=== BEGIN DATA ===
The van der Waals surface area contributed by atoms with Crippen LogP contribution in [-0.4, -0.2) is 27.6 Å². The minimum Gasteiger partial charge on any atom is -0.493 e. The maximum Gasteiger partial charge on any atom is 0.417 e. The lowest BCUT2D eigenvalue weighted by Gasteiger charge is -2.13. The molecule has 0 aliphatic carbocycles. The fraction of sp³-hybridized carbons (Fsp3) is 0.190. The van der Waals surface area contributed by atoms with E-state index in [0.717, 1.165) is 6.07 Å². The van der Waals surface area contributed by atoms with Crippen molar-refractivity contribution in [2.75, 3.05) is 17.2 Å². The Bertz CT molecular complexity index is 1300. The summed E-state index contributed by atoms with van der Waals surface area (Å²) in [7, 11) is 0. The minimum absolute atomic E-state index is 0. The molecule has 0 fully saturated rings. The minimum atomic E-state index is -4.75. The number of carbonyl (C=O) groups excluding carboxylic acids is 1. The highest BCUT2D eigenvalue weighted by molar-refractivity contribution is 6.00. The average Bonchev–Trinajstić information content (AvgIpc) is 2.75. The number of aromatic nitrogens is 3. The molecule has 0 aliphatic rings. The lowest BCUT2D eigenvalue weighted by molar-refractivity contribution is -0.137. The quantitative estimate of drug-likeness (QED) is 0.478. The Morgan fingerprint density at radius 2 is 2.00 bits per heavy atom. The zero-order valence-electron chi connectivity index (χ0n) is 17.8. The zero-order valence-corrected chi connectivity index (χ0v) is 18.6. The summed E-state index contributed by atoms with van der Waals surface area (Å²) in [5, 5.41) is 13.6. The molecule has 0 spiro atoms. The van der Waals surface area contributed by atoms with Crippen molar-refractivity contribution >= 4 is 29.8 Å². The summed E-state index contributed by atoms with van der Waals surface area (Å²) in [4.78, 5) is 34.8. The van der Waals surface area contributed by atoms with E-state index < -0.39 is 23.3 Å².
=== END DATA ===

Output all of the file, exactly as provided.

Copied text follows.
The van der Waals surface area contributed by atoms with Crippen LogP contribution in [-0.4, -0.2) is 27.6 Å². The minimum Gasteiger partial charge on any atom is -0.493 e. The maximum Gasteiger partial charge on any atom is 0.417 e. The lowest BCUT2D eigenvalue weighted by Gasteiger charge is -2.13. The molecule has 0 aliphatic carbocycles. The fraction of sp³-hybridized carbons (Fsp3) is 0.190. The van der Waals surface area contributed by atoms with E-state index in [0.717, 1.165) is 6.07 Å². The van der Waals surface area contributed by atoms with Crippen molar-refractivity contribution in [2.75, 3.05) is 17.2 Å². The Bertz CT molecular complexity index is 1300. The summed E-state index contributed by atoms with van der Waals surface area (Å²) in [7, 11) is 0. The minimum absolute atomic E-state index is 0. The molecule has 0 fully saturated rings. The minimum atomic E-state index is -4.75. The number of carbonyl (C=O) groups excluding carboxylic acids is 1. The highest BCUT2D eigenvalue weighted by molar-refractivity contribution is 6.00. The average Bonchev–Trinajstić information content (AvgIpc) is 2.75. The number of aromatic nitrogens is 3. The molecule has 0 aliphatic rings. The lowest BCUT2D eigenvalue weighted by molar-refractivity contribution is -0.137. The quantitative estimate of drug-likeness (QED) is 0.478. The Morgan fingerprint density at radius 2 is 2.00 bits per heavy atom. The zero-order valence-electron chi connectivity index (χ0n) is 17.8. The zero-order valence-corrected chi connectivity index (χ0v) is 18.6. The summed E-state index contributed by atoms with van der Waals surface area (Å²) in [5, 5.41) is 13.6. The molecule has 0 spiro atoms. The van der Waals surface area contributed by atoms with Crippen molar-refractivity contribution >= 4 is 29.8 Å². The summed E-state index contributed by atoms with van der Waals surface area (Å²) in [4.78, 5) is 34.8. The van der Waals surface area contributed by atoms with E-state index < -0.39 is 23.3 Å².